An unsparing piece published this week in the New Yorker examines the unscrupulous and exploitative practices of AseraCare and several other for-profit hospice providers, who have gone from controlling 30 percent of the hospice market to more than 70 percent across the last decade. The article outlines the companies’ playbook of delivering the least amount of care to the greatest number of patients, many of whom are not actually in need of hospice services at all.
In order to game Medicare’s policy to extract repayments from hospice providers whose average patient stay exceeds six months, many of these companies have employed strategies ranging from recruiting “last breath” patients from oncologists to lower their average length of stay, to “graduating” an absurd 70 percent of enrolled patients once they reach their six-month limit.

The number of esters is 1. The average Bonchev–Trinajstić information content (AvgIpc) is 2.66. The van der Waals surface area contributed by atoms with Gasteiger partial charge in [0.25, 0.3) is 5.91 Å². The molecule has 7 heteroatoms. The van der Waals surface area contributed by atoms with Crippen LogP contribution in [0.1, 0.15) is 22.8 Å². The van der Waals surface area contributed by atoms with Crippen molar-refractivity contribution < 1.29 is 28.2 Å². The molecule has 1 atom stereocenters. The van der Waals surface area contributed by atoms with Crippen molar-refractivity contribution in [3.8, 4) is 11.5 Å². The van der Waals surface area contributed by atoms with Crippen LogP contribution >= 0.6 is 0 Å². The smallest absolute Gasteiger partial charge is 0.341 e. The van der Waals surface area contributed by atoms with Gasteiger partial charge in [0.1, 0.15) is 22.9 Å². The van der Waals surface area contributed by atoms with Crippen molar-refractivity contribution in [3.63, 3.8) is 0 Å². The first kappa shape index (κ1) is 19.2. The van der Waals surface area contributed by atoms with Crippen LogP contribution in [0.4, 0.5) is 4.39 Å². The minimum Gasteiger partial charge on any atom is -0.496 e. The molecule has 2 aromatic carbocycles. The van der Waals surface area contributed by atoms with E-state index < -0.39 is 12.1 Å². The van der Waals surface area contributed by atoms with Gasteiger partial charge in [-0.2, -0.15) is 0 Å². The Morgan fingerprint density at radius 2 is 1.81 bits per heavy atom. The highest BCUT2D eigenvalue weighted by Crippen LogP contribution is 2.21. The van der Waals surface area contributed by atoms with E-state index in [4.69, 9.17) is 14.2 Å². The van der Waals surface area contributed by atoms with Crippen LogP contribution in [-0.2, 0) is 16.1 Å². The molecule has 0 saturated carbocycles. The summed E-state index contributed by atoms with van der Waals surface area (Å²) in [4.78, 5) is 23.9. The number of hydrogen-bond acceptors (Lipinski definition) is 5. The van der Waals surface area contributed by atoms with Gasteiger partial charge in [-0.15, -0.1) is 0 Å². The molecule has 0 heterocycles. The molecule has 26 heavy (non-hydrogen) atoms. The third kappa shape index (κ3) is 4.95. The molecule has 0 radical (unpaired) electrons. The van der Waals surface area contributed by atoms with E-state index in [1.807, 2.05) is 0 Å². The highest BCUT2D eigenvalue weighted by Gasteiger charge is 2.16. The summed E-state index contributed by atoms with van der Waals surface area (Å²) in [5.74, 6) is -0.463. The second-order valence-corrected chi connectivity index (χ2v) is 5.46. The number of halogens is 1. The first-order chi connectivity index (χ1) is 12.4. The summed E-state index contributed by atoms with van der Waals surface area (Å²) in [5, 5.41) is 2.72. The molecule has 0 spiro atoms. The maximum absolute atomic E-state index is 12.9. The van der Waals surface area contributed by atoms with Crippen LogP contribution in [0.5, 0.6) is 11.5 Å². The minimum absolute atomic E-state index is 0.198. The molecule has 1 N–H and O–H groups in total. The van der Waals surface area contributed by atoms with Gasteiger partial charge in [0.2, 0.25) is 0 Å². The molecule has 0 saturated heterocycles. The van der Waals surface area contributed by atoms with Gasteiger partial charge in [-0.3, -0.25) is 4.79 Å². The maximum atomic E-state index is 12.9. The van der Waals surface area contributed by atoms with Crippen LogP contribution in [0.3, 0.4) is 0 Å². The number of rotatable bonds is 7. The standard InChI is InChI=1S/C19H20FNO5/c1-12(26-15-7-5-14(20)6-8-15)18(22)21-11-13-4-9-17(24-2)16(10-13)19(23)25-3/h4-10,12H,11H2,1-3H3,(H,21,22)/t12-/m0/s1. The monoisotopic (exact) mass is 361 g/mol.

The Gist: While it only takes a few bad apples spoil the bunch, the US hospice industry appears to be in a thoroughly rotten state. Caring for the elderly and dying is already a difficult (and expensive) proposition, and the questionable practices detailed in this piece further undermine the good work being done by those providers committed to helping patients and their families during extraordinarily difficult times.
Currently subject to only minimal federal oversight, the hospice industry is in dire need of stronger regulation, which might take its cue from California, which recently issued a licensing moratorium for hospice providers while redesigning its auditing process.